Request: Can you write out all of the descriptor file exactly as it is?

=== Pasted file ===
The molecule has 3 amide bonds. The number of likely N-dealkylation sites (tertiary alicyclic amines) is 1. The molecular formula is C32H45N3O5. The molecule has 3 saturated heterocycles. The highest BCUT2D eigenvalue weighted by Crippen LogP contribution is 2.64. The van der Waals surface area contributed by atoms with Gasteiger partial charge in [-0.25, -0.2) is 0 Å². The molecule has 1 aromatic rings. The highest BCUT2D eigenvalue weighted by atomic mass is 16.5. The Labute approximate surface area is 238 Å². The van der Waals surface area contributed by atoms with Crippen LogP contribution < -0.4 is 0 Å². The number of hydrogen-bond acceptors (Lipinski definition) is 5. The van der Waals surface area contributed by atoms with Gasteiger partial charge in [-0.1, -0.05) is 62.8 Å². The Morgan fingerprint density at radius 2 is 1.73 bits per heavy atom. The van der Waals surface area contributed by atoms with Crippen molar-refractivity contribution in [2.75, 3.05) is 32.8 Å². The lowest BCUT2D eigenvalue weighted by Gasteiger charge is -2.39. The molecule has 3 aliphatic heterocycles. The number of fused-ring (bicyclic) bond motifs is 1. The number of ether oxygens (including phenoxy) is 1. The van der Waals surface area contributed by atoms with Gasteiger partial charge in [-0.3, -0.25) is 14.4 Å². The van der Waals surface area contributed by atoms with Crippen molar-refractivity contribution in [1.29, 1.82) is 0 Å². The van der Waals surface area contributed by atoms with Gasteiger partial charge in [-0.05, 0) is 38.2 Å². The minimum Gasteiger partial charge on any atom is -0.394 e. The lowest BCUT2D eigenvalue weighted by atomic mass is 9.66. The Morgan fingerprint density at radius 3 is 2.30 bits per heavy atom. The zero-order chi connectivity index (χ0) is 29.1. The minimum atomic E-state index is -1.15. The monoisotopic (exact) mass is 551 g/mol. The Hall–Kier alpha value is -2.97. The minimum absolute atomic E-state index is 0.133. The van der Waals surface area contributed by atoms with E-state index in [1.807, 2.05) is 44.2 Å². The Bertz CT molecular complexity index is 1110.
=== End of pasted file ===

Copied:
The molecule has 3 amide bonds. The number of likely N-dealkylation sites (tertiary alicyclic amines) is 1. The molecular formula is C32H45N3O5. The molecule has 3 saturated heterocycles. The highest BCUT2D eigenvalue weighted by Crippen LogP contribution is 2.64. The van der Waals surface area contributed by atoms with Gasteiger partial charge in [-0.25, -0.2) is 0 Å². The molecule has 1 aromatic rings. The highest BCUT2D eigenvalue weighted by atomic mass is 16.5. The Labute approximate surface area is 238 Å². The van der Waals surface area contributed by atoms with Crippen LogP contribution < -0.4 is 0 Å². The number of hydrogen-bond acceptors (Lipinski definition) is 5. The van der Waals surface area contributed by atoms with Gasteiger partial charge in [-0.1, -0.05) is 62.8 Å². The Morgan fingerprint density at radius 2 is 1.73 bits per heavy atom. The van der Waals surface area contributed by atoms with Crippen molar-refractivity contribution in [2.75, 3.05) is 32.8 Å². The lowest BCUT2D eigenvalue weighted by Gasteiger charge is -2.39. The molecule has 3 aliphatic heterocycles. The number of fused-ring (bicyclic) bond motifs is 1. The number of ether oxygens (including phenoxy) is 1. The van der Waals surface area contributed by atoms with Gasteiger partial charge in [-0.3, -0.25) is 14.4 Å². The van der Waals surface area contributed by atoms with Crippen molar-refractivity contribution in [1.29, 1.82) is 0 Å². The van der Waals surface area contributed by atoms with Gasteiger partial charge in [-0.05, 0) is 38.2 Å². The minimum Gasteiger partial charge on any atom is -0.394 e. The lowest BCUT2D eigenvalue weighted by atomic mass is 9.66. The Morgan fingerprint density at radius 3 is 2.30 bits per heavy atom. The zero-order chi connectivity index (χ0) is 29.1. The minimum atomic E-state index is -1.15. The monoisotopic (exact) mass is 551 g/mol. The Hall–Kier alpha value is -2.97. The minimum absolute atomic E-state index is 0.133. The van der Waals surface area contributed by atoms with E-state index in [1.807, 2.05) is 44.2 Å². The Bertz CT molecular complexity index is 1110.